Sunday, 23 February 2020
Brahms - The Boy II
In Brahms Way
Brahms - The Boy II
2020 USA Directed by William Brent Bell
UK cinema release print.
Warning: Okay, this one has spoilers.
When I was watching pre-movie trailers at the cinema a few weeks ago, one came on and, after a little while of my brain not really believing what it was seeing, I nearly got out of my seat and shouted in exasperation... but in the end just muttered loudly to myself... about somebody actually making a sequel to one of the absolutely worst horror movies of the last few years, The Boy (reviewed here). In fact, that first one wasn’t even technically a horror movie because the promising set up of a haunted doll that wants you to obey all its rules suffered a terrible plot twist where it turned out to be a serial killer looney living in the secret crawlspace of the house and moving the doll around when nobody was looking. It was a huge disappointment and made for a terrible cinema experience.
So I was hugely curious as to a) how anybody could make an effective sequel to what was essentially a one trick pony when it comes to the ‘big twist’ but also b) why in heck would anybody want to make a sequel to it. Since I own a Cineworld card it would cost me nothing extra to find out and I was kinda gleefully expecting the worst. Especially since the one element which made the first movie worth seeing, a new score by Bear McCreary, was absent in this one. I’ll say a word about the score to this one a little later.
So Brahms - The Boy II has no characters left over from the first film other than the titular doll itself and, instead, deals with a family who move to a smaller house on the same grounds as the mansion in England where the events of the first film took place, after the mother (played by Katie Holmes) and son (played by Christopher Convery) have been traumatised and nearly killed by a violent burglary attempt in their own home. The boy is left effectively mute by this experience but, soon after moving there, he finds the buried Brahms doll and it begins to dominate his actions and take over his mind.
That’s the basic set-up and, it has to be said that, although the jump scares and sinister atmosphere from the first three quarters of the first film are largely absent in this one, I’d have to say that this one is marginally better than the first. Not to say that this is an especially good film... it’s not... but it is better than the first and one of the things this one does get right is... like the recent Star Wars movie... to redact or rewrite the denouement of the previous film and have it so that the reason the guy was running around in the crawlspace killing people was because Brahms was making him. And, for sure, in this movie there’s no getting around that the doll in question is a lot more active than in the original. He regularly moves his eyes and head and, when you’re not looking, runs about the place causing mischief. This, of course, puts this movie right back into the genre of horror which the first film managed to throw out with it’s awful ‘reveal’.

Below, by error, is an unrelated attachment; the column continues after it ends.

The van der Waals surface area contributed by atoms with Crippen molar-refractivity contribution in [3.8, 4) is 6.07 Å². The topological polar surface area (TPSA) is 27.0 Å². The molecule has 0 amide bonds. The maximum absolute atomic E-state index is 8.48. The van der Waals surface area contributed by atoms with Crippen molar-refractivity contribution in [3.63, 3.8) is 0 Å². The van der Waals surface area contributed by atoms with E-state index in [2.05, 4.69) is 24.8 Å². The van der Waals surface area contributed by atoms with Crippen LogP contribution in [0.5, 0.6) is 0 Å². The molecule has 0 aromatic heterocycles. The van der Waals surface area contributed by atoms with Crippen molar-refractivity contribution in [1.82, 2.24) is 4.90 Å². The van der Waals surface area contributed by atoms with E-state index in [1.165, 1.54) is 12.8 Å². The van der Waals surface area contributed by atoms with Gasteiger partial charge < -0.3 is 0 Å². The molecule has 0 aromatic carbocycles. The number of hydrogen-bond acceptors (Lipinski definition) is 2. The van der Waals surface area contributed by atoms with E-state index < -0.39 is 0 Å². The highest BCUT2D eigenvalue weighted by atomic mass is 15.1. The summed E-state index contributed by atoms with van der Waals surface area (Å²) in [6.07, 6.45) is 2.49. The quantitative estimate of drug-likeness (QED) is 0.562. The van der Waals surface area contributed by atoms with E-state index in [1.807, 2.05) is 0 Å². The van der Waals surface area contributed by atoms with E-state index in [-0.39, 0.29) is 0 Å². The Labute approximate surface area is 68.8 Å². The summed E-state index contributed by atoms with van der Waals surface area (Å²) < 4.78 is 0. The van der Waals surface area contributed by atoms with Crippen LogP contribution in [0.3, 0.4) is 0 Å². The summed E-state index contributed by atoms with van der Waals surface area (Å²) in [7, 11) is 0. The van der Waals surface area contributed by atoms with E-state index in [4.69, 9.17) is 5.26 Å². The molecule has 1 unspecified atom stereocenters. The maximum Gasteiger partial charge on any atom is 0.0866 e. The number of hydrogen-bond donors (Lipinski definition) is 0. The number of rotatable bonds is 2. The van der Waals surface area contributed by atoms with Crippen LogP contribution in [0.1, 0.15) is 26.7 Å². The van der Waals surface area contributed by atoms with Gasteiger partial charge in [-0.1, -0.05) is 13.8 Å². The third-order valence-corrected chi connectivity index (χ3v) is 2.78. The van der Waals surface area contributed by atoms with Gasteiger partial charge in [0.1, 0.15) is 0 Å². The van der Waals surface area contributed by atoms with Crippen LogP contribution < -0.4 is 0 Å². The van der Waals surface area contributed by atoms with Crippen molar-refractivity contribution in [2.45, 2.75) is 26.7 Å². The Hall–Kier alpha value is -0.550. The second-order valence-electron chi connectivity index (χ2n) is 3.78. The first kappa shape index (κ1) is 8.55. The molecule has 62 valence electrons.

Of course, once that cat is firmly out of the bag, the whole film becomes a lot more predictable too, especially in terms of one of the other characters and their dog. Not to mention a heck of a lot more ridiculous by the end when we find that Brahms can levitate people too and do all kinds of things he wasn’t doing in the first one. We also see what’s ‘behind the mask’, so to speak and the little zombiefied homunculus living inside the doll is certainly a lot more interesting, if ultimately a little bit more schlocky, than the anything found in the original movie. Alas, although the film is by the same director, this one is just not scary in the way it does things and the epilogue at the end of the movie, where we are given a glimpse into where a possible sequel might go... well lets just say that a sequel to this movie is the last thing we may want.
There are some nice things about it too... the shot design makes use of various spaces partitioned off into clearly defined rectangular frames and there’s a nice moment where the foreground arch in the interior of a house, from where the camera is shooting the movie with the action taking place in the next room, is mirrored by a smaller arch, in terms of perspective, behind the actors... which is a neat touch.
Also, that score on this one by a guy called Brett Detar is actually quite good... probably the best thing about the movie, actually. A shame, then, that Lakeshore Records, in their lack of good judgement, have decided not to issue the score on CD but instead just go for an electronic download. So I guess I won’t get to hear it as a proper stand alone listen now. I would have happily plunked down £15 - £20 on a shiny disc of uncompressed music but, as they say on a certain soundtrack message board, ‘no CD, no sale’.
And that’s me done with Brahms - The Boy II... not a film I’d especially go out of my way to recommend to anyone but not nearly as bad as the first film at any rate. I really hope they don’t try and make anymore sequels to this one though... I don’t think I could handle the disappointment.